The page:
‘We gave her the pills,’ Eve said, pulling her knees up towards her chest. ‘With that must come some responsibility.’
The top of her head felt hot. She looked out over the lawn. A patch of grass between the cottage and the driveway had been bleached brown in the sun.
‘It wasn’t the pills. We’d been dishing out that lot all night,’ Brett said, taking a sip of whiskey. ‘All the other punters were sweet. It comes down to personal responsibility. That bird just didn’t know her limits.’
‘Shit, there could have been others. Others like her.’ ‘You’re being dramatic, babe,’ he said.
‘Brett, she’s dead. Dead.’
‘And if you choose to feel guilty about that, you’re fucked. It was an accident. Not our fault, babe,’ he said.
‘I’m off for a walk,’ Eve said. ‘I need to clear my head.’
‘Yeah, good luck with that,’ he said. ‘I suggest a mini break in Ibiza. Chill you out a bit.’
Eve headed up the track, away from the river.
The boat party on the Thames had been held on the Saturday of the bank holiday weekend. Kassy had come down with bronchitis and wasn’t able to go. Eve had offered to sell her ticket for her and gone round to get it on Friday after work, but Kassy was off at the chemist when Eve arrived. While she waited for Kassy to get back, Brett had asked her if she wanted to make some extra cash. It had sounded page 237 easy enough and Eve was so broke, she just ended up saying yes. He’d throw in two free pills as well. She had picked up the two little bags from Brett’s place in North London on the afternoon of the party.
The pills were strong. Eve had shifted most of the first bag by about ten p.m. and could see the change in people, crowded into the main dance area, dancing wildly to techno music that must have been heard halfway across the London night. At one point she saw the boat conductor come down the stairs, a hip flask in his hand, and survey the roof, which was undulating under the crowd dancing on the top deck. She must have taken her pill around midnight, though it was hard to tell, the boat was just approaching the bridge, so about halfway up the river.
Eve found the girl when she went up on deck for some air. She was wedged down between the safety rings and the inflatable raft, almost out of sight.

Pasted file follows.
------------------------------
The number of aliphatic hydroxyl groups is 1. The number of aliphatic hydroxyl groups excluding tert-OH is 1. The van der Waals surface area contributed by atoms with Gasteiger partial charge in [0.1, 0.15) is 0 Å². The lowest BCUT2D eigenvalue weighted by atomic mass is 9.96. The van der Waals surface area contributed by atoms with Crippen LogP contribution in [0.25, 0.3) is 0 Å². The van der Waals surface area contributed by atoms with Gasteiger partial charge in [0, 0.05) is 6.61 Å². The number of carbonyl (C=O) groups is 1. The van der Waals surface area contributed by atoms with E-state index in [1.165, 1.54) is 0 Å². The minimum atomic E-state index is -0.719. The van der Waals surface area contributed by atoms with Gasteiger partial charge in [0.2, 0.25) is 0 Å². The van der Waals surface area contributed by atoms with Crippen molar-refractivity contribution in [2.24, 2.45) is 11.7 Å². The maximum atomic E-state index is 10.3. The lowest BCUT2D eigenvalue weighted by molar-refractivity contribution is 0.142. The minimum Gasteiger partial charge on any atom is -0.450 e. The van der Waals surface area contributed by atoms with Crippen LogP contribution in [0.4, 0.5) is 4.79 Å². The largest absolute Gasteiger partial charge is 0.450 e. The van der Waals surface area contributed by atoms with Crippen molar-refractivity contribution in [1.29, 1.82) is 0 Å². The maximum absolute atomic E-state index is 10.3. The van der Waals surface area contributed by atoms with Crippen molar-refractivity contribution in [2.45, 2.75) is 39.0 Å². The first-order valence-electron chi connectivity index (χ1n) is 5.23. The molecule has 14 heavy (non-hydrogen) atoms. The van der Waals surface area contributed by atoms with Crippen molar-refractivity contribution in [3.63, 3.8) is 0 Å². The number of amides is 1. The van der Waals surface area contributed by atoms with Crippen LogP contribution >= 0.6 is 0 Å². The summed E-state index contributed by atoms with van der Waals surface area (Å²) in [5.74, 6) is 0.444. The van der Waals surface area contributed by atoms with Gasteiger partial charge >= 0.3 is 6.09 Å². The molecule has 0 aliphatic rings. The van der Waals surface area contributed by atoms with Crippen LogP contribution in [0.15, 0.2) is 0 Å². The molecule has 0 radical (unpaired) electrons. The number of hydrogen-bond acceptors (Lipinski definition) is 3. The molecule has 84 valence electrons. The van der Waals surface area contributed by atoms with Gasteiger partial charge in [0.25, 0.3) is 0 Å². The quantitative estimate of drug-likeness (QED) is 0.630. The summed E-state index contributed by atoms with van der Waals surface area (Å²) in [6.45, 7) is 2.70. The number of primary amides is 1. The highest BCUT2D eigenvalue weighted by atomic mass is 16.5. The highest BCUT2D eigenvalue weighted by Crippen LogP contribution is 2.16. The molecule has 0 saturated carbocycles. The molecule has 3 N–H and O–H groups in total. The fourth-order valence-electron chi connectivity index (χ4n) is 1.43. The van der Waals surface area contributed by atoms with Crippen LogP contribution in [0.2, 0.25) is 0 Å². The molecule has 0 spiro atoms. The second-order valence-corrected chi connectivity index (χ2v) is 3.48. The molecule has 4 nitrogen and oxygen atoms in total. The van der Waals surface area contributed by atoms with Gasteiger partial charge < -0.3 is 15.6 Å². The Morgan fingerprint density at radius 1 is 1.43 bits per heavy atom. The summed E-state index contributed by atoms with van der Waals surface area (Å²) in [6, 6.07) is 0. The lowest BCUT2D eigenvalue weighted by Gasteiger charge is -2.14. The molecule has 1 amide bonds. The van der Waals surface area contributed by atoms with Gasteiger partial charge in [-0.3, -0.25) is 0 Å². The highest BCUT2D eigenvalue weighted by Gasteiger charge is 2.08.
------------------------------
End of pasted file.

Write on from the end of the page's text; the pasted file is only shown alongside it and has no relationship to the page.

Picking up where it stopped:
She had gone to find Brett who was standing at the front of the boat smoking a cigarette and looking pretty wasted and he came to look. They talked about what to do. Eve had wanted to get the conductor to turn the boat around, or dock somewhere so they could call an ambulance but Brett had told her she was overreacting. We’re high, he’d said, it’s late, the girl wasn’t going anywhere.
In the end they decided to put a tarpaulin over her and leave her where she was.
Eve had been waiting on the bridge for the night bus and thought she’d heard sirens. She’d woken Felix up when she got back to the flat and managed to convince him that London was the reason they’d been fighting so much and Brighton was nice and they had friends there they could stay with for a bit. He’d taken one look at her and told her it was the drugs talking. Come to bed, he’d said, and she had gotten in beside him and put her head on his shoulder and thought about the girl and what a terrible thing it was. They’d done a terrible thing.
The next day Felix had agreed a move might be a good thing. A week later it was on the news. The girl had been found by the cleaner after the boat had docked. She was in a coma and died in hospital five days later. Police were trying to trace who supplied the drug and